In Marc Ira Hooks Blog

As a Senior in high school. I was forced to read the Dickens’ classic, A Tale of Two Cities. Yes, let’s be honest, nobody chooses to read Dickens, especially that one. But it does contain one of the best openings ever written  – “It was the best of times, it was the worst of times, it was the age of wisdom, it was the age of foolishness, it was the epoch of belief, it was the epoch of incredulity, it was the season of Light, it was the season of Darkness, it was the spring of hope, it was the winter of despair, we had everything before us, we had nothing before us, we were all going direct to Heaven, we were all going direct the other way.”

At age 18 those words meant very little to me. I had not yet lived long enough, or experienced enough of the world and all that life has to offer, to understand life’s many paradoxes. Now, many years later, after having spent the majority of my career as a journalist, I am just beginning to understand the depth of what Dickens was trying to communicate. He was not being whimsical, or cleverly stringing together phrases, but instead trying to make sense of the world around him. As best he could, he was trying to bring some sense of order to the chaos of the age. I wonder, if Dickens were a contemporary writing about our lives, would he choose to word things any differently? Somehow, I doubt it.

A month ago, I walked recently-flooded streets in north Houston, Beaumont, and Vidor and talked with people who were gutting their houses of everything they owned. There were stacks of furniture, clothes, wedding albums, homecoming mums, baby pictures, prom dresses, and more…memory upon memory stacked in reeking water-logged heaps. But there were also smiles, and people grateful for the friends, neighbors, and strangers who had come to help.

When I met Kevin, he was working on the back patio of his home, his living room empty except a few photos on the walls which contained a water-line much taller than Kevin’s six-foot frame. The ceiling fan, blades drooping like the branches of a weeping willow, also gave testimony to how high the waters surged. As we talked, Kevin fiddled with his fishing rod, putting drops of oil here and there, almost oblivious to the destruction around him, focused only on one small thing he could control in his life. Kevin was not at home at the time of the flood. His neighbor, Larry, was not so lucky. “I was watching the news in my living room at 5:30 that night,” said Larry. “At 5:30 the next morning I was wading through chest-deep waters with my dog lifted over my head.”

As with many disaster situations, capitalism found a home as “I survived Hurricane Harvey” and“Texas Strong” t-shirts flapped in the summer breeze attached to makeshift roadside stands, many next to restaurants and other businesses that had yet to reopen. John was running one of those stands. When he saw the word “chaplain” embroidered on my shirt, he broke down in tears and asked me to pray for him, his daughter, and his new grandchild who was born the night of the storm. At the time, his daughter was still in the hospital, but their home was flooded, and John did not know where they would live when it was time for her to leave the hospital. I prayed for John and went home with a “Texas Strong” shirt in my hands. I wish I could have done more.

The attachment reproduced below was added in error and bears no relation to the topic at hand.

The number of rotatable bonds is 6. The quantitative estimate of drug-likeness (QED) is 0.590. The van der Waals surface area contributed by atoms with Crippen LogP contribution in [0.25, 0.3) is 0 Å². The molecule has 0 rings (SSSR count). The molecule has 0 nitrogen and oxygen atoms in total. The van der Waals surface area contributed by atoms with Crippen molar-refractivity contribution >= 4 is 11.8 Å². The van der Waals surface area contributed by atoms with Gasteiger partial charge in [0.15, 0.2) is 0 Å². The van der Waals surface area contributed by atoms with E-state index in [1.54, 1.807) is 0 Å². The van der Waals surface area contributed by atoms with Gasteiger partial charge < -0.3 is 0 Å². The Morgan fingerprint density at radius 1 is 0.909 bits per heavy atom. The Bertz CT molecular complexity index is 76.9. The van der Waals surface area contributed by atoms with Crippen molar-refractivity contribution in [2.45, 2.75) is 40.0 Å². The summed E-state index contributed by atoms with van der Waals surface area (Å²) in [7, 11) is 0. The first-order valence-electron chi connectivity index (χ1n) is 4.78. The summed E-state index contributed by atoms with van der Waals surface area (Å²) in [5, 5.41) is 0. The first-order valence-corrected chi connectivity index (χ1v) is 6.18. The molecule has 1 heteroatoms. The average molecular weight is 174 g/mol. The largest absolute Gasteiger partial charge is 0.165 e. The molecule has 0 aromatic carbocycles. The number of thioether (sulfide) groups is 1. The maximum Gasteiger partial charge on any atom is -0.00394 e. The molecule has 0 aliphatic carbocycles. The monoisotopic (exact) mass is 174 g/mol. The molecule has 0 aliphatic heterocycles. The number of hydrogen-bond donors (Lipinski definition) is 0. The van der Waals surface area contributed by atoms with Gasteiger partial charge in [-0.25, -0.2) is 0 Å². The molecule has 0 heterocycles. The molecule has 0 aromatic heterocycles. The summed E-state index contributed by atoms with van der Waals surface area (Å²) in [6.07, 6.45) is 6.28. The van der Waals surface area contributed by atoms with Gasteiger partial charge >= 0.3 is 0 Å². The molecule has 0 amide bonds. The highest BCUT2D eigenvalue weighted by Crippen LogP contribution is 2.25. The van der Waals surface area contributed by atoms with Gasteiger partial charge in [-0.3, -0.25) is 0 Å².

Yet, even through the loss, confusion, and sadness, a sense of humor about the situation worked its way into the strange patchwork fabric of the mountains of soaked drywall and housing insulation that lined the streets. Messages left on spray-painted plywood warned visitors of looting and other potential crimes. “You loot, we shoot” was a common placard. After all, we are in Texas. But my favorite was, “Yard of the Month.” Dickens was right. We do have the capacity to see joy through the pain.

I also met an army of yellow-shirted volunteers – Southern Baptist relief workers, who know first-hand what it is to see the other side of disaster. They sacrificed vacation days, time with family, and the opening weekend of college football season. They came from Texas, Oklahoma, Colorado, and even as far away as Alaska. There were those who assessed the damage, others who cooked meals, some who brought trailers with showers, and others who ripped walls from studs and carried wheelbarrows of debris to the curb. They came only to serve. They came to show that while it may be the worst of times, there are those who have come to be the hands and feet of Jesus in times like these, in an age like this.

Long before Dickens penned his famous prologue, King Solomon struggled with life’s incongruous mysteries as well. His conclusion, “For everything there is a season, and a time for every matter under heaven…,” he wrote in Ecclesiastes 3:1 (ESV). We may never know why natural disasters occur, and why some people must endure them while others do not. However, we have evidence that the worst of times brings out the best in people. I pray that if you have not yet donated financially, or sacrificed your time to help those who are still hurting, may this be the day you are called to be a living witness of the Good News of Jesus Christ.

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